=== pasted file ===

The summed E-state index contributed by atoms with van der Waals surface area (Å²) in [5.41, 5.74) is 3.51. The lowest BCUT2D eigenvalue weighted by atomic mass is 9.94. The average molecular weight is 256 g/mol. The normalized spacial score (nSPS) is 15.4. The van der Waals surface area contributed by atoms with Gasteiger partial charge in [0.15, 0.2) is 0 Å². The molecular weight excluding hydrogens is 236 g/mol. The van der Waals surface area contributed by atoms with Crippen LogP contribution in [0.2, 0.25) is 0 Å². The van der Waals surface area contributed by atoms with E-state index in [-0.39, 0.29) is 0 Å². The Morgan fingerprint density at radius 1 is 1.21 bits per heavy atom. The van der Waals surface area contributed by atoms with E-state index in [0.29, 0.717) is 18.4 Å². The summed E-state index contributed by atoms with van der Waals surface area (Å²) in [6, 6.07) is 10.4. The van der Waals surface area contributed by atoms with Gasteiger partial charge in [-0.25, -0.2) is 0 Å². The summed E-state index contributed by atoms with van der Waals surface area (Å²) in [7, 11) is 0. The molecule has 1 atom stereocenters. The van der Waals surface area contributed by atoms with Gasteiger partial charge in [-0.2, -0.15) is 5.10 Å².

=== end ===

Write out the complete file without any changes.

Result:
The summed E-state index contributed by atoms with van der Waals surface area (Å²) in [5.41, 5.74) is 3.51. The lowest BCUT2D eigenvalue weighted by atomic mass is 9.94. The average molecular weight is 256 g/mol. The normalized spacial score (nSPS) is 15.4. The van der Waals surface area contributed by atoms with Gasteiger partial charge in [0.15, 0.2) is 0 Å². The molecular weight excluding hydrogens is 236 g/mol. The van der Waals surface area contributed by atoms with Crippen LogP contribution in [0.2, 0.25) is 0 Å². The van der Waals surface area contributed by atoms with E-state index in [-0.39, 0.29) is 0 Å². The Morgan fingerprint density at radius 1 is 1.21 bits per heavy atom. The van der Waals surface area contributed by atoms with E-state index in [0.29, 0.717) is 18.4 Å². The summed E-state index contributed by atoms with van der Waals surface area (Å²) in [6, 6.07) is 10.4. The van der Waals surface area contributed by atoms with Gasteiger partial charge in [-0.25, -0.2) is 0 Å². The summed E-state index contributed by atoms with van der Waals surface area (Å²) in [7, 11) is 0. The molecule has 1 atom stereocenters. The van der Waals surface area contributed by atoms with Gasteiger partial charge in [-0.2, -0.15) is 5.10 Å².